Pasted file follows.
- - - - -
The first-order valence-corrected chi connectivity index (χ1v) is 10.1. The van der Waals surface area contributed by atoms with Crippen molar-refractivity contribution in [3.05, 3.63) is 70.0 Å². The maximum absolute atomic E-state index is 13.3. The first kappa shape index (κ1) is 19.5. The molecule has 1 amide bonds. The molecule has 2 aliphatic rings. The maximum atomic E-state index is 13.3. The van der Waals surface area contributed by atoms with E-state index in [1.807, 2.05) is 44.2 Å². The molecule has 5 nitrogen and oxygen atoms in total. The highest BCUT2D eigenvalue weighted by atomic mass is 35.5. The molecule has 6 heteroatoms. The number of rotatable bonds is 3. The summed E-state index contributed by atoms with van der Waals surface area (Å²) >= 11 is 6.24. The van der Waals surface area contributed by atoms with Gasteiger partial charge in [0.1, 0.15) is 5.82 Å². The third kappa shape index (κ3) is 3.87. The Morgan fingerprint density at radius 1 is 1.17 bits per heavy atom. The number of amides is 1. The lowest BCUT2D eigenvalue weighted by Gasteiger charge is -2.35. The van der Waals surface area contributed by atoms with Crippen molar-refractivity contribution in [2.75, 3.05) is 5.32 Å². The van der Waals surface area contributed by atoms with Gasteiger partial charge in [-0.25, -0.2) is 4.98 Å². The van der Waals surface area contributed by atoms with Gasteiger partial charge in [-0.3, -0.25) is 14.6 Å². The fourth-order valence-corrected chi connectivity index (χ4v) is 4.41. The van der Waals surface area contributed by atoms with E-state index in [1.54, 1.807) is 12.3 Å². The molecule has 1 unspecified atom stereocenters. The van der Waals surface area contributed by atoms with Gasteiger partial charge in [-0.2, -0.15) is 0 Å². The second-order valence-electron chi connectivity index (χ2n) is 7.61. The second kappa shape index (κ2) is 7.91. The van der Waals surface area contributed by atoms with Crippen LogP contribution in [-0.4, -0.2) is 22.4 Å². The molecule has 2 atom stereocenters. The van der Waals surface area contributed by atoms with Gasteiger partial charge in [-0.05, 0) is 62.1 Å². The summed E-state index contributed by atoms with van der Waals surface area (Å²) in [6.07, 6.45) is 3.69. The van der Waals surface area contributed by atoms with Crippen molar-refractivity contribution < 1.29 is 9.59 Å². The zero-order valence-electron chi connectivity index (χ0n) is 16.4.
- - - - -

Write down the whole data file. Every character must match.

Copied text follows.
The first-order valence-corrected chi connectivity index (χ1v) is 10.1. The van der Waals surface area contributed by atoms with Crippen molar-refractivity contribution in [3.05, 3.63) is 70.0 Å². The maximum absolute atomic E-state index is 13.3. The first kappa shape index (κ1) is 19.5. The molecule has 1 amide bonds. The molecule has 2 aliphatic rings. The maximum atomic E-state index is 13.3. The van der Waals surface area contributed by atoms with E-state index in [1.807, 2.05) is 44.2 Å². The molecule has 5 nitrogen and oxygen atoms in total. The highest BCUT2D eigenvalue weighted by atomic mass is 35.5. The molecule has 6 heteroatoms. The number of rotatable bonds is 3. The summed E-state index contributed by atoms with van der Waals surface area (Å²) >= 11 is 6.24. The van der Waals surface area contributed by atoms with Gasteiger partial charge in [0.1, 0.15) is 5.82 Å². The third kappa shape index (κ3) is 3.87. The Morgan fingerprint density at radius 1 is 1.17 bits per heavy atom. The number of amides is 1. The lowest BCUT2D eigenvalue weighted by Gasteiger charge is -2.35. The van der Waals surface area contributed by atoms with Crippen molar-refractivity contribution in [2.75, 3.05) is 5.32 Å². The van der Waals surface area contributed by atoms with Gasteiger partial charge in [-0.25, -0.2) is 4.98 Å². The van der Waals surface area contributed by atoms with Gasteiger partial charge in [-0.3, -0.25) is 14.6 Å². The fourth-order valence-corrected chi connectivity index (χ4v) is 4.41. The van der Waals surface area contributed by atoms with E-state index in [1.54, 1.807) is 12.3 Å². The molecule has 1 unspecified atom stereocenters. The van der Waals surface area contributed by atoms with Gasteiger partial charge in [-0.2, -0.15) is 0 Å². The second-order valence-electron chi connectivity index (χ2n) is 7.61. The second kappa shape index (κ2) is 7.91. The van der Waals surface area contributed by atoms with Crippen LogP contribution in [-0.4, -0.2) is 22.4 Å². The molecule has 2 atom stereocenters. The van der Waals surface area contributed by atoms with Gasteiger partial charge in [-0.05, 0) is 62.1 Å². The summed E-state index contributed by atoms with van der Waals surface area (Å²) in [6.07, 6.45) is 3.69. The van der Waals surface area contributed by atoms with Crippen molar-refractivity contribution < 1.29 is 9.59 Å². The zero-order valence-electron chi connectivity index (χ0n) is 16.4.